Keith Bruce tells the story of a musical piece which survived a death camp

THIS evening at a castle in Hukvaldy in the Czech Republic almost three dozen young people from Central Scotland take an opera home. Their performance of Hans Krasa's Brundibar - first seen at Stirling's MacRobert Arts Centre in October of last year - is part of a festival in the town which is not far from the site of the Terezin concentration camp where it was first staged in 1944.

The story of Krasa's children's opera is one of survival. The original cast may have perished - Terezin was a transit camp for Jews who were subsequently transported to Auschwitz, Belsen, and Treblinka - but the opera survived because it was smuggled out piece by piece. It is a simple fable of village life with the clear message that tyranny must be defeated.

The English performing version is the work of John Abulafia, director of Mecklenburgh Opera, who staged the piece as part of a double bill with another Terezin opera, Victor Ullman's The Emperor of Atlantis. Brundibar was a collaboration between the company and the MacRobert, who created a youth music theatre company for the show.

Music coach Sasha Abrams, a former professional singer with Glyndebourne and the English Opera Group, found herself inundated with applications when the theatre advertised for members.

From almost 700 enthusiastic youngsters, she selected 36. The quality of their performance impressed not only audiences and critics, but also the London-based director of the Hukvaldy Festival, David Sulkin, who extended the invitation for the production to play the birthplace of composer Janacek.

A determined fundraising effort was launched by the MacRobert and the children's families, but at the end of May this year - as Michael Tumelty reported in The Herald - there was still a substantial shortfall from the total required to take up the offer. The Czech trip appeared doomed, despite the fact that there were no production or administration costs involved.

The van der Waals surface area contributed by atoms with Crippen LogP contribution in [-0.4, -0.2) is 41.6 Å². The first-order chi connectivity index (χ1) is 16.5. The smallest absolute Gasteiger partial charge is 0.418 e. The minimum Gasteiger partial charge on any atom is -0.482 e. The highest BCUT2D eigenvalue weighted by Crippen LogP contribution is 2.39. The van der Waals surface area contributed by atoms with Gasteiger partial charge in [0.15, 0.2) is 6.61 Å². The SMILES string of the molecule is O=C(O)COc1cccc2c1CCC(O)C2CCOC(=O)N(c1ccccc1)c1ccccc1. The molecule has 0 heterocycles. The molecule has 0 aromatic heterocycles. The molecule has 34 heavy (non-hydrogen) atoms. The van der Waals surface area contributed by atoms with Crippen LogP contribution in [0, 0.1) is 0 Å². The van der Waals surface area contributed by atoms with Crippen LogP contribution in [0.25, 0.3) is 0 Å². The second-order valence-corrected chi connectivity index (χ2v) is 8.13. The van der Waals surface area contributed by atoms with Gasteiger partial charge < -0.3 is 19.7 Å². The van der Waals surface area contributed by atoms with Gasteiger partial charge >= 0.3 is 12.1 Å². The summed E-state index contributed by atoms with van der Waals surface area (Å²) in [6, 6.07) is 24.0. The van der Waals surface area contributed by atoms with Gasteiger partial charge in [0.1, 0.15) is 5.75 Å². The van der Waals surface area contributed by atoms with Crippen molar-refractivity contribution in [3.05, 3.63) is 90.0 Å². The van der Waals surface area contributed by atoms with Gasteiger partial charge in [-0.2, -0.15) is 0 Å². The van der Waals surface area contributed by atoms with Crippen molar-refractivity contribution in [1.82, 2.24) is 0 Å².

Sulkin, however, was determined that the Czech audience would see the show and a fortnight later an international package of sponsorship had been assembled with contributions from original backers The British Council, The Paul Hamlyn Foundation, and British Gas, alongside the Hong Kong and Shanghai Bank and United Distillers in Prague.

Local companies in the Stirling area chipped in with gifts for the children to take to their Czech hosts.

Last week Abrams was putting her over-excited charges through their paces at the MacBob before their departure on Friday. Almost all of the original company have been able to make the trip, and as well as brushing up their opera performance, they have learned a repertoire of Scots songs for a ceilidh to follow the performance. Last night they played a local school, and tonight is the outdoor festival show.

Abrams says that although they will be performing a Czech opera in the Czech Republic in English, they have also learned the final moving chorus about the triumph of good over evil in Czech, the language in which its message originally eluded the Nazi guards.

The survival of the Brundibar show adds another chapter to the story of the Terezin operas, but in a further twist it may be the last one for Mecklenburgh Opera, who returned to the MacRobert just a month ago with another acclaimed double bill, Julian Grant's Jump Into My Sack and Judith Weir's The Consolations of Scholarship.

Following that production, the Mecklenburgh board, faced with the prospect of operating at a deficit and awaiting an expected grant from the Foundation for Sport and the Arts, recently decided that the company had no option but to cease trading. Liz Moran, director of the MacRobert remains hopeful that the company may yet be resurrected in the future, but she is equally determined that the theatre will maintain its fruitful relationship with Abulafia and Mecklenburgh conductor Anne Manson. The lesson of survival is a potent one.